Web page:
We ought therefore to lay aside the Notion of Likeness as to Substance, and to embrace that of the Likeness of a Son to the Father, in agreement with his own words; that is, so to reduce the intire Cause and Origin of all to the One and Only Being, that the Son may be esteem'd subject to his Father. We ought also exactly to purify our Notions about these matters, and not to esteem the manner of his Operation to be after the manner of Men; but with ease, and divine : and not to esteem his Operation to be any fort of division, or removal of his Substance; such as those cannot avoid who are led by the Sophistry of the Greeks, and connect the Energy to the Substance; and because they suppose the World to be coeval with God, fall into all sorts of Absurdities on that account. For those that allowed no Period to the World, no wonder that they assign'd to it no Beginning : nor would that cease or come to an end which was not deriv'd from a certain Beginning.
XXIII. But as to these Greeks, which never looked on the difference of |22 things with clear eyes, nor can be equitable Arbitrators, let them not be concern'd in these matters: since the just Judgment of God has hidden the Truth from them, on account of the Pravity of their Dispositions.
But then, as to our selves, we do not think it safe, as we have said a little before, to connect the Operation with the Substance: since we judg of it by its Works, and know the Substance to be without beginning, simple, and without end: but the Operation not to be without beginning; for if it were, the Work it self would be without beginning also, as well as without end: since 'tis not possible for the Works to cease, and yet the Operation never to do so. For 'tis very childish, and the reasoning of a very weak Mind, to say the Operation is unbegotten, and without end: and while they suppose it the same with the Substance, yet to own that none of the Works can be made so as to be Unbegotten, or as to be without end. For one of these two things would hence follow, either that the Operation of God did not operate, or the Work must be Unbegotten ; but if both of those Hypotheses are without question absurd, what remains must be true ; that because the Works have a beginning, the Operation was not without beginning; and because they must cease, so must the Operation cease also.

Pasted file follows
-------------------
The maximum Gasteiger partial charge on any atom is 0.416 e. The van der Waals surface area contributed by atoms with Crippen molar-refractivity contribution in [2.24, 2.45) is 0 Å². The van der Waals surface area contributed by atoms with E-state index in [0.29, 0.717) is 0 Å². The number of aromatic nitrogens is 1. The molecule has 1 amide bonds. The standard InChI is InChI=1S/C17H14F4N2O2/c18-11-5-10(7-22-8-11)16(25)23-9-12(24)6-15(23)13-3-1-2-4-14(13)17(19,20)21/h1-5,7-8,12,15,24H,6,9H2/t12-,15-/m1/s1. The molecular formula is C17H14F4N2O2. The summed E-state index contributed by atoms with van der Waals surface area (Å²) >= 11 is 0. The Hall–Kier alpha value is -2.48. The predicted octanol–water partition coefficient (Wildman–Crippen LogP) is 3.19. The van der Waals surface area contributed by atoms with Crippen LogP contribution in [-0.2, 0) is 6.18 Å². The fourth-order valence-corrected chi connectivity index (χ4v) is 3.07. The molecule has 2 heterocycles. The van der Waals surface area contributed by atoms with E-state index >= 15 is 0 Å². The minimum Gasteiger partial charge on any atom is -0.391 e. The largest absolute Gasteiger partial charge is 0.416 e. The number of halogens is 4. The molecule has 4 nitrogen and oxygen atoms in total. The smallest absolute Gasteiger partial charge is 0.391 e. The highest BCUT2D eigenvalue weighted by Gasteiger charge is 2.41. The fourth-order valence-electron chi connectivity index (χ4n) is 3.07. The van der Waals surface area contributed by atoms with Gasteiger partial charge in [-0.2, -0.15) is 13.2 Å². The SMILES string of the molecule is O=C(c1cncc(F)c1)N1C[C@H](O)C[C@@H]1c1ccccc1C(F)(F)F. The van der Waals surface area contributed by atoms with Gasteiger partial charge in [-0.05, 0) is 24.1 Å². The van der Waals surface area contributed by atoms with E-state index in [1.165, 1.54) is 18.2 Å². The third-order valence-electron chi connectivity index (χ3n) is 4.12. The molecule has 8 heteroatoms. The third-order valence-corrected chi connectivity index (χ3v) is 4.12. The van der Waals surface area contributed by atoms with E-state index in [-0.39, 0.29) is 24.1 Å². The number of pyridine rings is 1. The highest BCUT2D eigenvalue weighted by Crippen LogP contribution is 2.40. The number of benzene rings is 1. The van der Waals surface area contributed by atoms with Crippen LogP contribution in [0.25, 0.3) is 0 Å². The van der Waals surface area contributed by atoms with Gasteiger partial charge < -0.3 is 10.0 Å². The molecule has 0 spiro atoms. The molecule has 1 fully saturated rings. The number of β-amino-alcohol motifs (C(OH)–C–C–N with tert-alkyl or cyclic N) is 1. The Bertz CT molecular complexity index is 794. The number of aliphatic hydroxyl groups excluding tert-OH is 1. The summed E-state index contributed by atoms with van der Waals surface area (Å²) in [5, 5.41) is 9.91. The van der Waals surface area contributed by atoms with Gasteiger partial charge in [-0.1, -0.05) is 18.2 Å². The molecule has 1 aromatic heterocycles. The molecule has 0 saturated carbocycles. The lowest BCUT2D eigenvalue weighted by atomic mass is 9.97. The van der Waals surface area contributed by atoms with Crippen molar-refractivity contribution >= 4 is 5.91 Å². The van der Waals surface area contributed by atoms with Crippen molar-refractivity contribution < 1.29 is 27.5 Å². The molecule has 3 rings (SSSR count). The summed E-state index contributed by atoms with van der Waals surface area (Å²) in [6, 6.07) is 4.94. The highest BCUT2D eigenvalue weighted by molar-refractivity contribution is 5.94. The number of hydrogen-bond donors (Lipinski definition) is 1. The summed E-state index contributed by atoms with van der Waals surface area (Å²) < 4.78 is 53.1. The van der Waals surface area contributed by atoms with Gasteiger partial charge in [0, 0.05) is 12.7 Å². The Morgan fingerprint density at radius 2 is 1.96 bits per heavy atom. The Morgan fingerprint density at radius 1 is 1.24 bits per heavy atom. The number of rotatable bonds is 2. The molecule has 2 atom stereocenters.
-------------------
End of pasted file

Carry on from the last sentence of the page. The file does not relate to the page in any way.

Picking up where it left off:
Wherefore we ought not to acquiesce in the Opinions of the Greeks, taken up without examination; and so to connect the Operation with the Substance; but to esteem the will of God to be the truest Operation; which is most worthy of God, and sufficient |23 for the Being and Preservation of all things; as the words of the Prophet do also attest: For he hath done whatsoever he pleased. For he does not stand in need of any being for the Constitution of those things he is pleas'd to make: but at the same time that he wills, what he pleases is made.
XXIV. Wherefore if the Word of God demonstrates that his Will is his Operation, and not that his Substance is such; and that the Only-begotten subsisted by the Will of the Father; 'tis certainly necessary that the Son preserve this Likeness, not as to Substance, but as to Operation, which is also his Will. Whence also we ought to be persuaded to preserve that true Notion of his being his Father's Image, which the blessed Apostle Paul declar'd, when he said, Who is the Image of the Invisible God, the first-born of every Creature; for in him were all things created, both things in Heaven, and things on Earth, visible and invisible.9 For therefore is he call'd, The Image of God. Now these words, All things were created in him, together with the Appellation of the First-born, do not give us the Character of an Unbegotten Substance : for here is nothing about Substance, but about that Operation whereby he, as a Son, performs all things. The Expression of Image does not bear any resemblance to the Substance, but to that Operation which was hidden, without any Generation, in God's Foreknowledg, even before the Constitution of the Son, and of those things which were created in him. For who is there that knowing the Only-begotten himself, and considering that all things, were made by him,10 will not acknowledg that |24 he at once contemplates the whole Power of the Father ? To which the most blessed Apostle Paul has respect, when he does not say by him, but in him, altho he adds the Character of First-born: that when himself is also included, together with all the Beings made by him, he may make manifest to all that are able to comprehend the whole at one view, the Operation of the Father. We therefore call him the Image of the Father, not as comparing a Begotten Being with that which is Unbegotten; for that is certainly disagreeable, and in all Beings impossible; but as owning him the Only begotten, and First-born of the Father : the appellation of Son declaring the Substance, as does that of Father the Operation of him that begat him. But if any one out of the love of Contention, and as fixt in his own Opinions, will not apply his Mind to what has been said, but yet is forc'd to own that the Character of Father is significative of the Substance; let him attribute the like Character to the Son, to whom he has already attributed the like Substance. Or rather let him attribute both Characters to each of them; we mean the Character of Son to the Father, and that of Father to the Son. For the Similitude of Substance obliges those who are of that opinion to characterize them both by the same Appellations.